Writing Lore: How to Convey Information to Your Readers

When developing and writing lore for a fictional universe, it's sometimes difficult for writers to convey their information to their readers. If your universe is fresh and new, it's important for you to understand one key aspect about the demographic you're writing to-- they know nothing about your universe. When you first start writing fictional work, it's important work out the details regarding the conveyance of your information. In my opinion, there's really just two acceptable ways to accomplish this-- through action and dialogue.

Readers learn about your universe in one of two ways depending on the point of view of your story. If it's in first person like Of Things Man Made, the reader will gain information about the world around them through the main character-- either through their thoughts or their own learning experience. If the story is in third person, the reader will learn through the dialogue and actions of central character- very little information should be shared solely through the narrator. (If you need help with character development, check out OTMM: 5 Tips for Character Development in Fiction.)

Giving information in a first person narrative:

When a reader is reading a narrative in first person your reader will grow based on your main character. As your main character learns through experience, whether it be from the dialogue of another character or through an action they take, the reader will learn as well. It's simply important to remember that actions prompt dialogue. It's unlikely a pair of character will randomly begin discussing events from the past. For that reason, there needs to be an action (something occurs) that prompts the characters to engage in discussion. This allows readers to become interested in the event and ultimately want to know more about what's going on. If there's no action, it simply becomes more boring dialogue. Writing lore is about finding interesting ways to convey sometimes boring text.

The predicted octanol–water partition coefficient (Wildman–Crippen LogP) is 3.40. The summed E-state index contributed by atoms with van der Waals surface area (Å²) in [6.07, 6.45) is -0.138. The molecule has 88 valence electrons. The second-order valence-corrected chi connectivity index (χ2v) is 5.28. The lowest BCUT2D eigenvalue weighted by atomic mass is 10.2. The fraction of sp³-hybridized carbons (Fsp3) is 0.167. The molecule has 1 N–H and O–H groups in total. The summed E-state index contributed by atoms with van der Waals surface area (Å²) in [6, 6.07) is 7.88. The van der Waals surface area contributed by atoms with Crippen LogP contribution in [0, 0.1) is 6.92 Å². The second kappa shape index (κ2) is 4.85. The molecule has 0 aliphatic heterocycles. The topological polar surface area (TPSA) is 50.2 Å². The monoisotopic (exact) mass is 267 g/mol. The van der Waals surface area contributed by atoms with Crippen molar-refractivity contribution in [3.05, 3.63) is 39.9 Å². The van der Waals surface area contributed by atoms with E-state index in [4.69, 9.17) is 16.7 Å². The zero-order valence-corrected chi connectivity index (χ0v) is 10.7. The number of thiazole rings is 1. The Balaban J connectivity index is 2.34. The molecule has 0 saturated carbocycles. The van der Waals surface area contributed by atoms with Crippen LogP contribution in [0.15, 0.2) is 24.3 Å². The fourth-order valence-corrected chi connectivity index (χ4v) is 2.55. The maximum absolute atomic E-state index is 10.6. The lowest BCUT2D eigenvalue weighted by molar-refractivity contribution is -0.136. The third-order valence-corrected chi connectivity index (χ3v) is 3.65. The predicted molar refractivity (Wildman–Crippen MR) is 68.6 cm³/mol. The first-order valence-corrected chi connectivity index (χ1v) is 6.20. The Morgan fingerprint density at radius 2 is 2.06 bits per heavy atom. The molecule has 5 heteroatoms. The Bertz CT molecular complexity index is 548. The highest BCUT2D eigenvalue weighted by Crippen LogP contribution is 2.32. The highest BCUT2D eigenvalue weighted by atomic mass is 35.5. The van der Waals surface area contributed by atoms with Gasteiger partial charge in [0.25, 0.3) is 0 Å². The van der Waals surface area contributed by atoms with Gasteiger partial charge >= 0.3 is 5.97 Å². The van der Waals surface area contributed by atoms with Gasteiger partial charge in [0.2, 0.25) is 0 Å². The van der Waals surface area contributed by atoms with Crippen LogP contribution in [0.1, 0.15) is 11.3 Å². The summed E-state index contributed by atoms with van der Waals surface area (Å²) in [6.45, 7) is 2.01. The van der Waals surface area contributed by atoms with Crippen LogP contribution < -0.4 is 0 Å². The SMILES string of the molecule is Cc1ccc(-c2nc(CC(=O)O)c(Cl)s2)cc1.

Conveying Lore and Backstory:

Conveying information, and writing lore can be tough. Particularly if your universe spans through centuries of detailed information. For that reason, it's important that the reader have enough information to stand on as the story begins- perhaps a short dialogue, whether it be internally or between two characters- or through simple observation. Once the reader has enough information to be engaged in the text, you can begin filtering in information about your world as the plot advances. Simply put, you shouldn't have pages and pages of lore filled text at the beginning of your narrative. This is bad for two reasons: 1) It's boring, and 2) the readers has nothing interesting left to learn.

Writing lore asks that readers grow with your characters. By doing this, you create a steady stream of interesting information that will keep them engaged for the full text. Simply choose a point of view, give your readers enough information to start, and begin trickling in information through actions, observations, dialogue, and pesky plot twists.

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